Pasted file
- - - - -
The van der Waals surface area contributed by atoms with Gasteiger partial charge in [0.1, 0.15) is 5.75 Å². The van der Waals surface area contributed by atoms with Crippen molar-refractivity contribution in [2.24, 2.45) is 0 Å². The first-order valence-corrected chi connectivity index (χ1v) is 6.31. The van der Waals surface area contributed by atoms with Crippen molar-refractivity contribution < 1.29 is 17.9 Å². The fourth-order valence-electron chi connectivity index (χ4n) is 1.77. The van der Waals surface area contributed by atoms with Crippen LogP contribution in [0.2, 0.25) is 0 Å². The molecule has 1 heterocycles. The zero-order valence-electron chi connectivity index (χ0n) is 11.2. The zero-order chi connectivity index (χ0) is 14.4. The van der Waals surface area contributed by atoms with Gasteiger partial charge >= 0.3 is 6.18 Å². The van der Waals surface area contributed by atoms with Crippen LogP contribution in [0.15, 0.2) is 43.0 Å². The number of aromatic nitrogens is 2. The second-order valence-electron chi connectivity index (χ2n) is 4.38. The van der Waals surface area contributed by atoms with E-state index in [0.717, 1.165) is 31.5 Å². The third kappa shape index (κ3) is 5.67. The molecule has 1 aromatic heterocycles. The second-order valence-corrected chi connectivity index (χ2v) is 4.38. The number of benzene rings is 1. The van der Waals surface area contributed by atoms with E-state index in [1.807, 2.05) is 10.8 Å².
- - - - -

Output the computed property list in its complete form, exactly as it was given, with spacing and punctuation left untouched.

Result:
The van der Waals surface area contributed by atoms with Gasteiger partial charge in [0.1, 0.15) is 5.75 Å². The van der Waals surface area contributed by atoms with Crippen molar-refractivity contribution in [2.24, 2.45) is 0 Å². The first-order valence-corrected chi connectivity index (χ1v) is 6.31. The van der Waals surface area contributed by atoms with Crippen molar-refractivity contribution < 1.29 is 17.9 Å². The fourth-order valence-electron chi connectivity index (χ4n) is 1.77. The van der Waals surface area contributed by atoms with Crippen LogP contribution in [0.2, 0.25) is 0 Å². The molecule has 1 heterocycles. The zero-order valence-electron chi connectivity index (χ0n) is 11.2. The zero-order chi connectivity index (χ0) is 14.4. The van der Waals surface area contributed by atoms with Gasteiger partial charge >= 0.3 is 6.18 Å². The van der Waals surface area contributed by atoms with Crippen LogP contribution in [0.15, 0.2) is 43.0 Å². The number of aromatic nitrogens is 2. The second-order valence-electron chi connectivity index (χ2n) is 4.38. The van der Waals surface area contributed by atoms with E-state index in [0.717, 1.165) is 31.5 Å². The third kappa shape index (κ3) is 5.67. The molecule has 1 aromatic heterocycles. The second-order valence-corrected chi connectivity index (χ2v) is 4.38. The number of benzene rings is 1. The van der Waals surface area contributed by atoms with E-state index in [1.807, 2.05) is 10.8 Å².